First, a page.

Known at the turn of the century as the Venice of New Jersey, the Union County Township of Cranford grew up around the meandering Rahway River. In 1720, John Crane of nearby Elizabeth Towne (now Elizabeth) built a grist mill on the north side of a ford in the river and a sawmill on the south side. That mill at Crane's Ford provided grain for Washington's troops during the Revolution.

Cranford remained a backwater until 1838, when the Elizabethtown and Somerville Railroad made it accessible to New York City. "The railroad and the river led to Cranford's development, first as a recreation center and later as a commuter suburb of New York City," said Lawrence P. Fuhro, president of the Cranford Historical Society.

In 1871 Cranford was incorporated as a township and "by 1885," Mr. Fuhro said, "76 residents commuted daily to New York City." For many who built their homes along Rahway, the river quickly lost its charm. There was frequent flooding until the late 1970's, when the town, with aid from the Army Corps of Engineers and several state agencies, built detention basins and dredged the river.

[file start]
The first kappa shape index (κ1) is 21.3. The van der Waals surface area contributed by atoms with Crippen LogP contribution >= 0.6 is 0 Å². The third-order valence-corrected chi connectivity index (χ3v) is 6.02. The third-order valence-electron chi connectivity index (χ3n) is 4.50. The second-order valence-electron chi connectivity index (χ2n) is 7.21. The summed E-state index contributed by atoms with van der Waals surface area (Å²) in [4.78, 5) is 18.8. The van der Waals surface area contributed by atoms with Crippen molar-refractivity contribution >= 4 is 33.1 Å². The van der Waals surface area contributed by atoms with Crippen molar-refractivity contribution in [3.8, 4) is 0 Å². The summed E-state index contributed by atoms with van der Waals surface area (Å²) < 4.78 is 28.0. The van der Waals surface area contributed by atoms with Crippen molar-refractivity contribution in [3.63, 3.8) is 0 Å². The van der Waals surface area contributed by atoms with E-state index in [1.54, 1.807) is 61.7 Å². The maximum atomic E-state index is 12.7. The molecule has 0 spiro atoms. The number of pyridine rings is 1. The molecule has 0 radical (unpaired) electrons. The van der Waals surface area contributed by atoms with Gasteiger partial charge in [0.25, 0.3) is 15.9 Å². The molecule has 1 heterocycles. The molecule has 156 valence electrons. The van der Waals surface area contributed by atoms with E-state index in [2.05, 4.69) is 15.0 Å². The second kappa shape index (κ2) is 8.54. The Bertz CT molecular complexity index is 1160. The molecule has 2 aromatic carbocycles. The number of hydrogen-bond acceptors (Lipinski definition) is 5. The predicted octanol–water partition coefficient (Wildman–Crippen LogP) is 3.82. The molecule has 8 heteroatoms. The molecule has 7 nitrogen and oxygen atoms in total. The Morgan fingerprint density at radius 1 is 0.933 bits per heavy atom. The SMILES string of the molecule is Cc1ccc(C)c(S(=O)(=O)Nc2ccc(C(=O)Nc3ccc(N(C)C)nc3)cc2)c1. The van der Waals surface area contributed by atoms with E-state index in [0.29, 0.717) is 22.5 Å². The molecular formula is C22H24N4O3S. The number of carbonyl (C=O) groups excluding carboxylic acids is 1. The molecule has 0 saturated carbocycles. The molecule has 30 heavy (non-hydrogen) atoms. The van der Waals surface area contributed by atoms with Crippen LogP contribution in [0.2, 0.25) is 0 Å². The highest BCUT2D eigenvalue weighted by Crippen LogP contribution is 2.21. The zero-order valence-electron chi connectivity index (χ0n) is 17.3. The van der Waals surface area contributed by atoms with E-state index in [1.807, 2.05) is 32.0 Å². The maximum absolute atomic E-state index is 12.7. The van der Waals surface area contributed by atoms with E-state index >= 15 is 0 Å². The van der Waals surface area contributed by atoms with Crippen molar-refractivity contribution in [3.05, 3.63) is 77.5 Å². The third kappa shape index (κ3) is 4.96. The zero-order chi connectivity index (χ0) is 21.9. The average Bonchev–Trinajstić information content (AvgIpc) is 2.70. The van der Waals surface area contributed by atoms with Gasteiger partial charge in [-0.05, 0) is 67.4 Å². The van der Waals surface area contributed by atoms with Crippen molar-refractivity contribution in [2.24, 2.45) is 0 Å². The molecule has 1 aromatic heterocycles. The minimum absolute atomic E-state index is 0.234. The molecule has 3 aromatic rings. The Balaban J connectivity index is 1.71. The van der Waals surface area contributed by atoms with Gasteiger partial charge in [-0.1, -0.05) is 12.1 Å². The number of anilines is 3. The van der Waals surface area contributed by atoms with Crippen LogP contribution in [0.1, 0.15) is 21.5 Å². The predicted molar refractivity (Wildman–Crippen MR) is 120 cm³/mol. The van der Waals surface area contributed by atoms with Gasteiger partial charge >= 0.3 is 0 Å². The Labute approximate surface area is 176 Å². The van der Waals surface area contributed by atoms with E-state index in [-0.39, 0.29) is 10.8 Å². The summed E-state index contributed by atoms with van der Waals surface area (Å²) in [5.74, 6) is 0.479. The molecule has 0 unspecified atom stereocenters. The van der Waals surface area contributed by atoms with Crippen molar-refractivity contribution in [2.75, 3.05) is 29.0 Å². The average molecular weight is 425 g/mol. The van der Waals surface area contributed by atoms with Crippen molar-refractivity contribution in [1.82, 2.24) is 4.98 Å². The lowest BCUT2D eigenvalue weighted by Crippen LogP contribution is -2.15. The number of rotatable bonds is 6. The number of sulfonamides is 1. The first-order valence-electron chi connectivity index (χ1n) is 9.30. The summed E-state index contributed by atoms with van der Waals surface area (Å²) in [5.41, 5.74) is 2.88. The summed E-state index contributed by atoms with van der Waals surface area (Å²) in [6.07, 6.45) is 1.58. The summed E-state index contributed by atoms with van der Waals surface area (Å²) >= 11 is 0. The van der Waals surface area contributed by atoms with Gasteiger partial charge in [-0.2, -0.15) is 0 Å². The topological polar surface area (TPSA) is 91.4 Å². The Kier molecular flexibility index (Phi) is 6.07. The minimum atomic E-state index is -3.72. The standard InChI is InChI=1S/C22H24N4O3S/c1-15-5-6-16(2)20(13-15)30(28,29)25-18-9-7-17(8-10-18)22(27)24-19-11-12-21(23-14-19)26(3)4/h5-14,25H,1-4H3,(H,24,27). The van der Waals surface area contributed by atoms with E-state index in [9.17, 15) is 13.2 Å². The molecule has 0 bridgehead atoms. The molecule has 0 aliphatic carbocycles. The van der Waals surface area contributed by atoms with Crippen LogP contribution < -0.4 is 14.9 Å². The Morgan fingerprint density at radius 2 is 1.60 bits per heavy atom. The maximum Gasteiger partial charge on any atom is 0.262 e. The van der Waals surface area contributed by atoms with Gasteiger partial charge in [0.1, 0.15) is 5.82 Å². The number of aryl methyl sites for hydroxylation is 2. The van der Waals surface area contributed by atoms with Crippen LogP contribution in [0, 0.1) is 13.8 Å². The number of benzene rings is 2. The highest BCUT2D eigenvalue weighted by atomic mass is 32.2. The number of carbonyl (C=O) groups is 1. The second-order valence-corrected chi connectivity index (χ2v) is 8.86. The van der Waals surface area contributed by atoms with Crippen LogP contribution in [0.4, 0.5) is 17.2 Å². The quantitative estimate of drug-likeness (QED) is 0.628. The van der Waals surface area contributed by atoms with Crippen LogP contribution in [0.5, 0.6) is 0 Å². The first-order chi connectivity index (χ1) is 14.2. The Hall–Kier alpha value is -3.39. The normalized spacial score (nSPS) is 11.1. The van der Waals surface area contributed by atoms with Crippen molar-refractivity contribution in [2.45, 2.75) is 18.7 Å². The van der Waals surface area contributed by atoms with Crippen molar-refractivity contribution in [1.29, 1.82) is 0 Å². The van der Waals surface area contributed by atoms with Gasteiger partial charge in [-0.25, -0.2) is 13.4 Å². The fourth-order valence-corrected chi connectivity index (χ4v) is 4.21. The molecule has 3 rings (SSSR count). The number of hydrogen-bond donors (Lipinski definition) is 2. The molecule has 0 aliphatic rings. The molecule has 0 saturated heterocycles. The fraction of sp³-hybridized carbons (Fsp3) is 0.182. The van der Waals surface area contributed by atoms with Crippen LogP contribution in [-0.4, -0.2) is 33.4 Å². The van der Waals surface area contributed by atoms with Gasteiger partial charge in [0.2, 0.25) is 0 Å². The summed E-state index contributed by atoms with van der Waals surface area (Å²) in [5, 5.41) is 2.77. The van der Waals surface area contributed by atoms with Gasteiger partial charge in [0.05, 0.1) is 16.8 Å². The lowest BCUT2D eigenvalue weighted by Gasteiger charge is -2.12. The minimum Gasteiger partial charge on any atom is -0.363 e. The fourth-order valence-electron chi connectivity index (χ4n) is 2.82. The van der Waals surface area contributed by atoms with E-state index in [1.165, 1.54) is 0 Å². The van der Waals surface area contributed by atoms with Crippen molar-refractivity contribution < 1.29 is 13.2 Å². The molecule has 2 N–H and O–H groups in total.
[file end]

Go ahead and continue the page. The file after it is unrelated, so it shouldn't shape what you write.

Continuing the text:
The most important of the many historic buildings is the 1740 Williams Droescher Mill, on Lincoln Avenue. Now owned by a messenger sevice used as an office building, it is the oldest continuously operated commercial building in New Jersey. Its cast-iron water turbine is still in place.

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